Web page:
What Should be on the Next President’s Cyberagenda?

When the new president takes up residence at 1600 Pennsylvania Ave., cybersecurity will be on the shortlist for action. What’s a president to do?

TechNewsWorld asked more than a dozen experts what should be at the top of the new leader of the free world’s cyberagenda. Following are some of their responses.

“The president has to set the tone early on cybersecurity — within the first 100 days — and say right off the bat that this matters,” said Sam Curry, chief product officer at Cybereason.

The first priority should be protecting government systems, he explained.

“New cabinet secretaries have to understand that their mission can’t be done without secure systems,” said Curry. “Far too often, cybersecurity is not even on the list of priorities for initiatives and agencies and staffing.”

All government agencies should be required to adopt a formal assumption of breach framework, recommended Jeffrey Carr, CEO of Taia Global.

“This means that they acknowledge that they are currently in a state of breach,” he explained, “and must immediately act to identify and secure their critical assets as well as build in resiliency.”

Share the Wealth

Information sharing is another issue that needs executive attention.

Some progress has been made in sharing cyberintelligence between public and private sectors during the current administration, but the next administration should ramp up those efforts, recommended Scott J. White, director of the cybersecurity program at The George Washington University.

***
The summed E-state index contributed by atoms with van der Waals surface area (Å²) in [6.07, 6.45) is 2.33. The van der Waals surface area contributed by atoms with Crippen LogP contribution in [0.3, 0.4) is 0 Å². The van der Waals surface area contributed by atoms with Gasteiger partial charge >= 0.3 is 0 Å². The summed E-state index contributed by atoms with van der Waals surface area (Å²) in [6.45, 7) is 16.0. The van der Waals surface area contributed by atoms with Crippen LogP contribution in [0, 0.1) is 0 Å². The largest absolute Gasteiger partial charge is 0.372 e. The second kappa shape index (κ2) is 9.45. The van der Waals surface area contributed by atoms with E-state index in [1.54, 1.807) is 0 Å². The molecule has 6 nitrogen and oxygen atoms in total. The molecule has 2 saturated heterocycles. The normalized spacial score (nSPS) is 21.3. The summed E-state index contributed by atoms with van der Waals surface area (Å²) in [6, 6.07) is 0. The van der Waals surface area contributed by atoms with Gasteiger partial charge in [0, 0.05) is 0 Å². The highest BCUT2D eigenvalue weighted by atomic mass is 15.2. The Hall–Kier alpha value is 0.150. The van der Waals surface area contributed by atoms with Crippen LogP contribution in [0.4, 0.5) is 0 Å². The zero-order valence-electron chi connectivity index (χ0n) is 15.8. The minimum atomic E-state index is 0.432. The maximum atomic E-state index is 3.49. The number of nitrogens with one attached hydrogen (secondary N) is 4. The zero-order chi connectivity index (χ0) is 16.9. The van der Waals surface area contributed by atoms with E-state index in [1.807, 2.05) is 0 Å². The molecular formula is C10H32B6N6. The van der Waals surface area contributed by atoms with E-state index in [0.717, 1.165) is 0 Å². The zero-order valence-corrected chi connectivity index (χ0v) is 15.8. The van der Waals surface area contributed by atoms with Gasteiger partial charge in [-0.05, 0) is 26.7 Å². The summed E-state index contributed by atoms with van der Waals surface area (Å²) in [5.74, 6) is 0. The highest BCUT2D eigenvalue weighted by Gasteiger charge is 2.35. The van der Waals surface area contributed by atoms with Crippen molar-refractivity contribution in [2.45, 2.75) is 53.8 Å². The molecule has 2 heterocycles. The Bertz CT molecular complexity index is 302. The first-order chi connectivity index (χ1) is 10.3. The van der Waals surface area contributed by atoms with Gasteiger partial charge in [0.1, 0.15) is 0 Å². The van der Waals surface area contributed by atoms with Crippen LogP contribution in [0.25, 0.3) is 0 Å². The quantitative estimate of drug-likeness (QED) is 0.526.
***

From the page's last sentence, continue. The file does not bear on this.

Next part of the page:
“The United States has the largest intelligence-gathering apparatus in the world,” he pointed out.

“Who is it gathering that intelligence for? If it’s gathering intelligence just for its own internal consumers in government, then we’re making a mistake,” White continued. “We have to be able to get real-time, threat-based cyberintelligence to the private sector.”

Public-private cooperation is important in organizing the nation’s cybersecurity efforts, maintained Damien Van Puyvelde, an assistant professor at The University of Texas at El Paso.

“This is something that President Obama has been focusing on, and it’s something I’d expect the next president to focus on,” he said. “If the president wants a strong economy, then the president needs to make efforts to make sure the private sector is protected from cybercrime and cyberthreats.”

Do No Harm

The new president should concentrate on initiatives that strengthen cybersecurity and not weaken it, maintained James Scott, a senior fellow at the Institute for Critical Infrastructure Technology.

Critical infrastructure organizations protect their sensitive data through strict access controls and data encryption, he explained, yet legislation has been introduced in Congress to undermine those protections.

“Legislation that would weaken those controls by imposing nonessential access, such as backdoors, or that would weaken consumer protections such as encryption, are demonstratively harmful to the cybersecurity of the nation,” Scott said.

“Legislators would better spend their time, attention and resources focusing on correcting or mitigating the fundamental root faults in systems and processes that enable attackers to compromise systems, and that prevent public and private sector organizations from mitigating the risk before harm is realized,” he added.

New Civil Defense

The new president also should turn up the heat on protecting the nation’s infrastructure from cyberattack, recommended Scott Borg, CEO of the U.S. Cyber Consequences Unit.

The creation of a national cyber-recovery plan designed along the lines of the civil defense plans created for response to a nuclear attack is one thing he advocates.

“We really haven’t acknowledged the extent of the damage that could be done by a cyberattack on our infrastructure,” Borg said. “Industrial control systems could be hijacked and cause massive physical damage. That could be done with a migrating piece of malware with no Internet connection, as was done with Stuxnet.”